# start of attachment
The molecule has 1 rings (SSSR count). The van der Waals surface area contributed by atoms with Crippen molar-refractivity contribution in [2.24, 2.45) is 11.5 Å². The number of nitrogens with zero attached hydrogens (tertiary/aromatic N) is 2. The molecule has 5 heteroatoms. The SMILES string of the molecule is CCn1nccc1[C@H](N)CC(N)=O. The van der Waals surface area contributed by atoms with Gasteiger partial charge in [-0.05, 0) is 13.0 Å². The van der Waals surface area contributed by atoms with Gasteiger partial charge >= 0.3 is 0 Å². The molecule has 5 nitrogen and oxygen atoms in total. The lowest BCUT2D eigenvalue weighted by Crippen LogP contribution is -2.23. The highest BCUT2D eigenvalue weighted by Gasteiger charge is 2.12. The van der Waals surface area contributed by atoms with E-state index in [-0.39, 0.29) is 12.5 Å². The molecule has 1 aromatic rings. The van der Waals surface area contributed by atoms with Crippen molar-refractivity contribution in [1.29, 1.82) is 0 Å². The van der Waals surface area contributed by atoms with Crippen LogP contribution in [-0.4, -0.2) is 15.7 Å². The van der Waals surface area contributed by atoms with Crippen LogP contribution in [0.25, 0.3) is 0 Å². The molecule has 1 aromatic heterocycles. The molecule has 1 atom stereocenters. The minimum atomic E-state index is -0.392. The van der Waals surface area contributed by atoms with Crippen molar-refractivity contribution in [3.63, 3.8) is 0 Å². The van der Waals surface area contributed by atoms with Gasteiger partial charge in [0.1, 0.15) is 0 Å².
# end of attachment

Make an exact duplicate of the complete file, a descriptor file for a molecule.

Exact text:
The molecule has 1 rings (SSSR count). The van der Waals surface area contributed by atoms with Crippen molar-refractivity contribution in [2.24, 2.45) is 11.5 Å². The number of nitrogens with zero attached hydrogens (tertiary/aromatic N) is 2. The molecule has 5 heteroatoms. The SMILES string of the molecule is CCn1nccc1[C@H](N)CC(N)=O. The van der Waals surface area contributed by atoms with Gasteiger partial charge in [-0.05, 0) is 13.0 Å². The van der Waals surface area contributed by atoms with Gasteiger partial charge >= 0.3 is 0 Å². The molecule has 5 nitrogen and oxygen atoms in total. The lowest BCUT2D eigenvalue weighted by Crippen LogP contribution is -2.23. The highest BCUT2D eigenvalue weighted by Gasteiger charge is 2.12. The van der Waals surface area contributed by atoms with E-state index in [-0.39, 0.29) is 12.5 Å². The molecule has 1 aromatic rings. The van der Waals surface area contributed by atoms with Crippen molar-refractivity contribution in [1.29, 1.82) is 0 Å². The van der Waals surface area contributed by atoms with Crippen LogP contribution in [-0.4, -0.2) is 15.7 Å². The van der Waals surface area contributed by atoms with Crippen LogP contribution in [0.25, 0.3) is 0 Å². The molecule has 1 aromatic heterocycles. The molecule has 1 atom stereocenters. The minimum atomic E-state index is -0.392. The van der Waals surface area contributed by atoms with Crippen molar-refractivity contribution in [3.63, 3.8) is 0 Å². The van der Waals surface area contributed by atoms with Gasteiger partial charge in [0.1, 0.15) is 0 Å².